Tag: Zend_Form

Zend Framework Form : Mastering Decorators

Hi dear reader,

today I am presenting you a workshop on how to master the Zend Framework form decorators.
I hope after taking a look at the code examples and explanations it all comes together and you will have a good understanding on how to use them.

Once you understand them you will start to love them, as it is a very easy way to write forms this way.

Sunny greetings and above all enjoy,

Nick Belhomme

Using Zend_Form, Zend_Config_Ini And Zend_Db_Table

Ok I am going to write a little bit about Zend_Form.
Yes I know a lot of small tutorials already exist but this one can
show you another trick 🙂

My prefered way of using Zend_Form is to use it with a config.ini file.
It gives you a nice overview of special settings in a structured way. I love that.

One thing the manual does not explain is how to use it in addition with for instance dynamic population/value setting of a Zend_Form_Element object.

Say you have a select field that needs population. You cannot do that manually in the config file every time the database gets updated. There should be a better way. And actually there is.

Small example stripped to the bare minimum follows:



time.action = "/time/save"
time.method = "post"
time.accept-charset = "utf-8"

time.elements.deliverytime_id.type = "select"
time.elements.deliverytime_id.options.label = "Delivery Time: "

time.elements.createsubmit.type = "submit"
time.elements.createsubmit.options.label = "create new"

Above we have a regular config.ini file ready to be parsed with Zend_Config_Ini.
For more information on how to use this with Zend_Form see Using a Zend_Config object


class Time extends Zend_Db_Table {
    protected $_name = 'time';

Time.php is the Model for our time Table. This way we can easily do table manipulation without writing
any sql. This for potential portability to another database and your convencience.


class TimeController extends Zend_Controller_Action {
    protected $time;
    protected $formTime;
    public function indexAction() {
        $this->view->formTime = $this->formTime;
    public function init() {
        $this->time = new Time();
        $formConfig = new Zend_Config_Ini(APP_CONFIG.'/formCms.ini', 'time');
        $this->formTime = new Zend_Form($formConfig->time);
    private function setupDeliveryTimesInFormSelect() {
        $select = $this->formTime->getElement('deliverytime_id');
        $deliveryTimes = $this->Time->fetchAll()->toArray();
        foreach($deliveryTimes as $timeOption) {
            $select->addMultiOption($timeOption['id'], $timeOption['time']);

This is a regular Controller. This is just stripped example code just to make you understand everything with more clarity. The key is in setupDeliveryTimesInFormSelect(). Here we get the form element from our $this->formTime.  It was already generated in the init() function.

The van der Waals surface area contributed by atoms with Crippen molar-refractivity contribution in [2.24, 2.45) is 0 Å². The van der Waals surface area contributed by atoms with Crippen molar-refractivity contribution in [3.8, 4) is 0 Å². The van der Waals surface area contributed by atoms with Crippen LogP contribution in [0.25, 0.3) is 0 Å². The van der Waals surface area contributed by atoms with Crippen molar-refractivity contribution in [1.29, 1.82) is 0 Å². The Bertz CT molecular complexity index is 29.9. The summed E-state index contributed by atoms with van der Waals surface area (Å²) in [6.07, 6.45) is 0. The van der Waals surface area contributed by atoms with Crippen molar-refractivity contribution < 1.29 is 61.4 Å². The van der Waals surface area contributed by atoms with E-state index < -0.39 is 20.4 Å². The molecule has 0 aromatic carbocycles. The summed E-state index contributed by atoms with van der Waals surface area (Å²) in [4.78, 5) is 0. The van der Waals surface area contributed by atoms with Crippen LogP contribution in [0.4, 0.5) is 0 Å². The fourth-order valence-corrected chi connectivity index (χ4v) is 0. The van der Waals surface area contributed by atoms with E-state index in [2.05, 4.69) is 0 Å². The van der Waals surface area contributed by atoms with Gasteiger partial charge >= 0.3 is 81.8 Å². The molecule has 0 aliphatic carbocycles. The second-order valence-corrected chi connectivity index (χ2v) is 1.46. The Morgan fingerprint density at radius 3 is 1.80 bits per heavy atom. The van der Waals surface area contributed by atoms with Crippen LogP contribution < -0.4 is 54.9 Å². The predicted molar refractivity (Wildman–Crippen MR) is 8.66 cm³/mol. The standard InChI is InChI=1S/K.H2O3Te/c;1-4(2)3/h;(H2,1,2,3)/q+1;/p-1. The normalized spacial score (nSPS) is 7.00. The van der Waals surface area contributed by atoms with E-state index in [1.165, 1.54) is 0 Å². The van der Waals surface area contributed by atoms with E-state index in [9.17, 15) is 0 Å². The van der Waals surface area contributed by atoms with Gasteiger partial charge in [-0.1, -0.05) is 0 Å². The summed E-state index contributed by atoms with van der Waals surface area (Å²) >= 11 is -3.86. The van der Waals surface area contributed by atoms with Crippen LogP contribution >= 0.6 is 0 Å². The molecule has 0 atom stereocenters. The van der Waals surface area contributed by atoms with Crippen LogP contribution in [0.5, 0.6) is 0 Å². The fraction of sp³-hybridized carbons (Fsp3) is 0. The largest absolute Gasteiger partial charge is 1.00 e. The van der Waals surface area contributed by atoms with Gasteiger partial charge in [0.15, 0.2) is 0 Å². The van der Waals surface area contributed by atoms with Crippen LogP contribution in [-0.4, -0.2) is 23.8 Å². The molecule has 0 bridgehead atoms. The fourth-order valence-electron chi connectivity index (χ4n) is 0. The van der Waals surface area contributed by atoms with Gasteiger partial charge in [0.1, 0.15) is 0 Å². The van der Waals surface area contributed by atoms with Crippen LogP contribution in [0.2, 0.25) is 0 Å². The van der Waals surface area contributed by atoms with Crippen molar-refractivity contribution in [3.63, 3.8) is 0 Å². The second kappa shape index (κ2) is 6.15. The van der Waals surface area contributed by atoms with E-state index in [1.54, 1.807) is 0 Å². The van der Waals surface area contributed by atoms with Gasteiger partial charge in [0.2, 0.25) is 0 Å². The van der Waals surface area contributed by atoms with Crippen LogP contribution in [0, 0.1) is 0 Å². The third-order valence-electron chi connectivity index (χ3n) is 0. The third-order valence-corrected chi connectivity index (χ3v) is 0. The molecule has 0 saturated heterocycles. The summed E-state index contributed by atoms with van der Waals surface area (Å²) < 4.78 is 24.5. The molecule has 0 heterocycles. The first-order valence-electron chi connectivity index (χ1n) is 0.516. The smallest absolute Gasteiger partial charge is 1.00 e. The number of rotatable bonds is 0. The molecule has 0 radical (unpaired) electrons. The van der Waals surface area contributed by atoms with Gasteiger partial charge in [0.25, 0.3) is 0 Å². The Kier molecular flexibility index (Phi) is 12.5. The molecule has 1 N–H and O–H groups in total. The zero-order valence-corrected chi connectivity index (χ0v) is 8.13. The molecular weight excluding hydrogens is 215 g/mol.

Because all things are static in the config file we are going to populate it with options using the addMultiOption(). The values that are being used in the foreach loop are returned by a Zend_Db_Table object generated in Time.php.

The result of this code if you render your index view is a form with a submit button and a select box with options/values pairs set straight from a database. Because it is a select,  the submitted values are compared to the values in the form. Other form element types like text etc should have their submitted values validated and or filtered. You can find plenty of examples on how to set those options in the config.ini file on the net.

Happy Coding

Nick Belhomme
Your PHP5 Zend Certified Engineer

Stand in front of a blackboard

Welcome once again my dearest reader.

Today I am gonna introduce you to the wonders of SlideShare
SlideShare is the world’s largest community for sharing presentations & slideshows. You can upload your PowerPoint, OpenOffice, Keynote or PDF files, tag them, embed them into your blog or website, browse others’ presentations, and comment on individual slides.

It offers endless possibilities. You ever wanted to give presentations, seminars, stand in front of a class or just put whatever you know online? Well it can.

And because the community is so big, you can find lots and lots of easy to read and follow presentations. The other day one of my dear friends Michelangelo van Dam put a slideshow online giving an introduction to a great feature of Zend Framework: Zend_Form.

It goes in depth on how to automatically create a registration, login and reset password form by the use of one xml file. I know I will be using this feature on my upcoming website. The flexibility and the ease of implementation had me stunned.

If you haven’t clicked through to the slide, I suggest you do it now!

The Zend_Form Presentation

Did I mentioned it is free?!

And do not forget you can contact me at any time if you think you have something good to share.

Sunny greetings from Belgium,
Nick Belhomme